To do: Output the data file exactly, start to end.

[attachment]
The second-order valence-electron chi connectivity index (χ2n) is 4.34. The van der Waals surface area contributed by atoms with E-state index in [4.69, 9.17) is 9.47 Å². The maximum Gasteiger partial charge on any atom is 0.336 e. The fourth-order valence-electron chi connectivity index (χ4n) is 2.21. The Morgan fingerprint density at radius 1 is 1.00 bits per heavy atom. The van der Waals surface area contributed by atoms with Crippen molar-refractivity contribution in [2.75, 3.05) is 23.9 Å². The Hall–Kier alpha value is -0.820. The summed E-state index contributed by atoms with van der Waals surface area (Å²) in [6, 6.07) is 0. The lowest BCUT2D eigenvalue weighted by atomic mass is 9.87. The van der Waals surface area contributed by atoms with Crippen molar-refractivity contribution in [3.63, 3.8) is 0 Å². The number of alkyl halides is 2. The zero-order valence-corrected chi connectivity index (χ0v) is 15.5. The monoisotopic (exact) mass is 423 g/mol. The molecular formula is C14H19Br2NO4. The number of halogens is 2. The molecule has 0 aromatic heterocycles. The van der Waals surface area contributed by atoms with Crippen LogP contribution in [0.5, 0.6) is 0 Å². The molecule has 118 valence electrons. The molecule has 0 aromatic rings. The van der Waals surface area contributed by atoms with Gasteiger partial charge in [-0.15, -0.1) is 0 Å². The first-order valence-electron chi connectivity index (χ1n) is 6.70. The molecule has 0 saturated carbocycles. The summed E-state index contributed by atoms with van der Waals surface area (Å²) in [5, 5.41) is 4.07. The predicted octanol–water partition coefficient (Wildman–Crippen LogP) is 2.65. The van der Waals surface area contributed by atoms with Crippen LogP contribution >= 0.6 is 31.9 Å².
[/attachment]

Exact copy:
The second-order valence-electron chi connectivity index (χ2n) is 4.34. The van der Waals surface area contributed by atoms with E-state index in [4.69, 9.17) is 9.47 Å². The maximum Gasteiger partial charge on any atom is 0.336 e. The fourth-order valence-electron chi connectivity index (χ4n) is 2.21. The Morgan fingerprint density at radius 1 is 1.00 bits per heavy atom. The van der Waals surface area contributed by atoms with Crippen molar-refractivity contribution in [2.75, 3.05) is 23.9 Å². The Hall–Kier alpha value is -0.820. The summed E-state index contributed by atoms with van der Waals surface area (Å²) in [6, 6.07) is 0. The lowest BCUT2D eigenvalue weighted by atomic mass is 9.87. The van der Waals surface area contributed by atoms with Crippen molar-refractivity contribution in [3.63, 3.8) is 0 Å². The number of alkyl halides is 2. The zero-order valence-corrected chi connectivity index (χ0v) is 15.5. The monoisotopic (exact) mass is 423 g/mol. The molecular formula is C14H19Br2NO4. The number of halogens is 2. The molecule has 0 aromatic heterocycles. The van der Waals surface area contributed by atoms with Crippen LogP contribution in [0.5, 0.6) is 0 Å². The molecule has 118 valence electrons. The molecule has 0 aromatic rings. The van der Waals surface area contributed by atoms with Gasteiger partial charge in [-0.15, -0.1) is 0 Å². The first-order valence-electron chi connectivity index (χ1n) is 6.70. The molecule has 0 saturated carbocycles. The summed E-state index contributed by atoms with van der Waals surface area (Å²) in [5, 5.41) is 4.07. The predicted octanol–water partition coefficient (Wildman–Crippen LogP) is 2.65. The van der Waals surface area contributed by atoms with Crippen LogP contribution >= 0.6 is 31.9 Å².